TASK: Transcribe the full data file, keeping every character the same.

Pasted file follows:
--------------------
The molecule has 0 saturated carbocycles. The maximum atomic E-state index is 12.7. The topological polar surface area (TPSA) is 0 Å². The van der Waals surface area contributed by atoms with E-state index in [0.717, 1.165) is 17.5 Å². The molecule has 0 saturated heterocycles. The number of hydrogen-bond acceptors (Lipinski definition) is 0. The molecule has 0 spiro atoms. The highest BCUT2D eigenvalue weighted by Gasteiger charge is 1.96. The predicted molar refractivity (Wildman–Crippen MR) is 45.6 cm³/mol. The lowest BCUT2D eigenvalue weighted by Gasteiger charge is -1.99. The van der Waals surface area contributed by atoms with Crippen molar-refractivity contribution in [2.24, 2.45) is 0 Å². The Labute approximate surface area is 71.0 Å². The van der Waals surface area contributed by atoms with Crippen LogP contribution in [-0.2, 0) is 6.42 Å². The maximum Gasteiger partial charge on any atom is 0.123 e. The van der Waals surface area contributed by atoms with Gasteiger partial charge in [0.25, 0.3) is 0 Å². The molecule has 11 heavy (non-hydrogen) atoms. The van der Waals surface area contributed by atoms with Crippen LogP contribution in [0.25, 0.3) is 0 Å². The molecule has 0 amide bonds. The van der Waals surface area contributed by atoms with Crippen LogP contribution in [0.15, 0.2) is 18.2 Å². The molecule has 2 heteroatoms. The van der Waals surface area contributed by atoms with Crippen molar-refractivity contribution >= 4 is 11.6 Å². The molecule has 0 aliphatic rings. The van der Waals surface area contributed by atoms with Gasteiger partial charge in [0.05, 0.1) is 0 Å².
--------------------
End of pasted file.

The molecule has 0 saturated carbocycles. The maximum atomic E-state index is 12.7. The topological polar surface area (TPSA) is 0 Å². The van der Waals surface area contributed by atoms with E-state index in [0.717, 1.165) is 17.5 Å². The molecule has 0 saturated heterocycles. The number of hydrogen-bond acceptors (Lipinski definition) is 0. The molecule has 0 spiro atoms. The highest BCUT2D eigenvalue weighted by Gasteiger charge is 1.96. The predicted molar refractivity (Wildman–Crippen MR) is 45.6 cm³/mol. The lowest BCUT2D eigenvalue weighted by Gasteiger charge is -1.99. The van der Waals surface area contributed by atoms with Crippen molar-refractivity contribution in [2.24, 2.45) is 0 Å². The Labute approximate surface area is 71.0 Å². The van der Waals surface area contributed by atoms with Crippen LogP contribution in [-0.2, 0) is 6.42 Å². The maximum Gasteiger partial charge on any atom is 0.123 e. The van der Waals surface area contributed by atoms with Gasteiger partial charge in [0.25, 0.3) is 0 Å². The molecule has 11 heavy (non-hydrogen) atoms. The van der Waals surface area contributed by atoms with Crippen LogP contribution in [0.25, 0.3) is 0 Å². The molecule has 0 amide bonds. The van der Waals surface area contributed by atoms with Crippen LogP contribution in [0.15, 0.2) is 18.2 Å². The molecule has 2 heteroatoms. The van der Waals surface area contributed by atoms with Crippen molar-refractivity contribution >= 4 is 11.6 Å². The molecule has 0 aliphatic rings. The van der Waals surface area contributed by atoms with Gasteiger partial charge in [0.05, 0.1) is 0 Å².